Part III: The Big Day: Preparation and Action

It’s date day. You’re probably feeling anxious, excited, hopeful, giddy, and a little queasy. This part takes you through getting ready, from the outside to the inside to the last-minute things you do. In this part, I give pointers on everything from what to wear (and what not to wear) to the things you should carry out the door with you to how you can relax and prepare yourself mentally for a great time.

In this part, I also give you the information you need to make it over the first (generally awkward) minutes of a first date: things like what to talk about and what to avoid, how to flirt, how to listen, and how to gauge how things are going by being aware of body language.

Also in this part, you can find information dealing with just about every scenario you may encounter on a first date. I cover how you can turn an ordinary date into something extraordinary and how you can turn that great time into date number two. I also give pointers on how to navigate through potentially embarrassing or awkward moments, how to end the date, how to deal with the kiss questions (do you or don’t you and how can you tell whether your date wants to, and even how to), and how to step back after it’s over and gain a sense of perspective on the evening.

Since not all dates go wonderfully, I explain how to read the signs of a date going south, and how to handle those not-so-great dates so that you come out looking like the prince or princess you are.

Part IV: The Day After and Beyond

Every date — good, bad, or indifferent — has a day after, and in this part, you can find out how to handle the next day, the next date, and everything that can potentially come after. I also list what things you need to share (and what things you must keep quiet) if your date is turning into a relationship-to-be and when you should share them. I explain the differences between casual, serious, and heavy dating, and how sex can impact the budding relationship. There are also several emphatic words to the wise about silence being golden, especially when it comes to the Internet.

If your date has turned into a relationship and things don’t seem to be working out, I explain how to read the warning signs, what you can do to try to save the relationship, and, when all else fails, how to break up without either of you falling to pieces and how to move beyond the breakup. Finally, a real danger when you’re feeling vulnerable after a breakup is rebound, so I spend a whole chapter explaining what that is and why you must avoid it.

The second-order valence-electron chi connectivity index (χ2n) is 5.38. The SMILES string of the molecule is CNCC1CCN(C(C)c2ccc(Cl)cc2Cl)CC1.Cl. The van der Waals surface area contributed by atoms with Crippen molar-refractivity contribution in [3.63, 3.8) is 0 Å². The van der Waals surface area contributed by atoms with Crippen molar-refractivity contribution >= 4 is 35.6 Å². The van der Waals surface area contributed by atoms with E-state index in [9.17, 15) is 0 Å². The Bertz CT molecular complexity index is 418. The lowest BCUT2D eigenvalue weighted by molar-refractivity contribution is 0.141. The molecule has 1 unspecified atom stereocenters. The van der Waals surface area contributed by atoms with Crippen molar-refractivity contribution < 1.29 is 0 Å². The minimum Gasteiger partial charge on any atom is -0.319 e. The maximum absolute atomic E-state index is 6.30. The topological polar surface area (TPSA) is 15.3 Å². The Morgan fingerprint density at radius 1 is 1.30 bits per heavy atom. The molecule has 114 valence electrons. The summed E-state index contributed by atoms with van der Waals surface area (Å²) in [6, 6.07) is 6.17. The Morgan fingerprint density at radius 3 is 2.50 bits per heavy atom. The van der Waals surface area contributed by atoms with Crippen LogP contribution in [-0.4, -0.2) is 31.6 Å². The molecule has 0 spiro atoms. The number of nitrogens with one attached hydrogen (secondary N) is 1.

Part V: Playing It Safe and Keeping It Fresh

This part covers how you can safeguard yourself from potentially dangerous situations, from things as obvious as letting a friend know where you’re going to less obvious things like paying attention to your intuition. Also, in this day and age, when people meet online or through dating services or the personals, knowing how to protect yourself when your first date is the first time you meet face to face is especially important. Unfortunately, a book on dating isn’t complete without information about how you can protect yourself from the slight but real risks of dating’s dark side: date rape and stalkers. And I also cover how to protect yourself from yourself in terms of the blab factor, especially when it comes to Facebook and other social network sites.

And this part isn’t just about safety; it’s also about how to keep things fresh when your date turns out to be the first step in a long-term, committed relationship. From sending flowers for no good reason to offering to go someplace that isn’t high on your must-see list, I explain how to show your ongoing appreciation for this person who has become much more than just your date.

Part VI: The Part of Tens

This part contains lists including “Ten Do’s and Don’ts of Internet Dating,” “Ten Ways to Know You’re in Love,” and more. These lists give you good information in quick, snappy bursts.

Appendix

At the end of Part VI, you find an appendix to help you translate common lines like “Can’t we just be friends?” or “You’re too good for me,” so that you can understand what is really being said.

Icons Used in This Book

I include some symbols to make it easier to whiz through the book at the speed of light or to peruse it at your leisure.

coolidea.eps You find this icon beside neat things you may want to try.

biology_dating.eps This icon appears beside information that explains the biological reasons for why things happen. Although you don’t technically need to know this stuff, reading it can give you a lot of insight into why humans do what they do. In the nature versus nurture debate, consider this icon the nature side.

girlstuff_dating.eps Whenever the information relates primarily to women, I indicate it with this icon. This doesn’t mean, however, that only women should read this material. In fact, you guys can get quite a bit of insight into female behavior by paying attention to this stuff.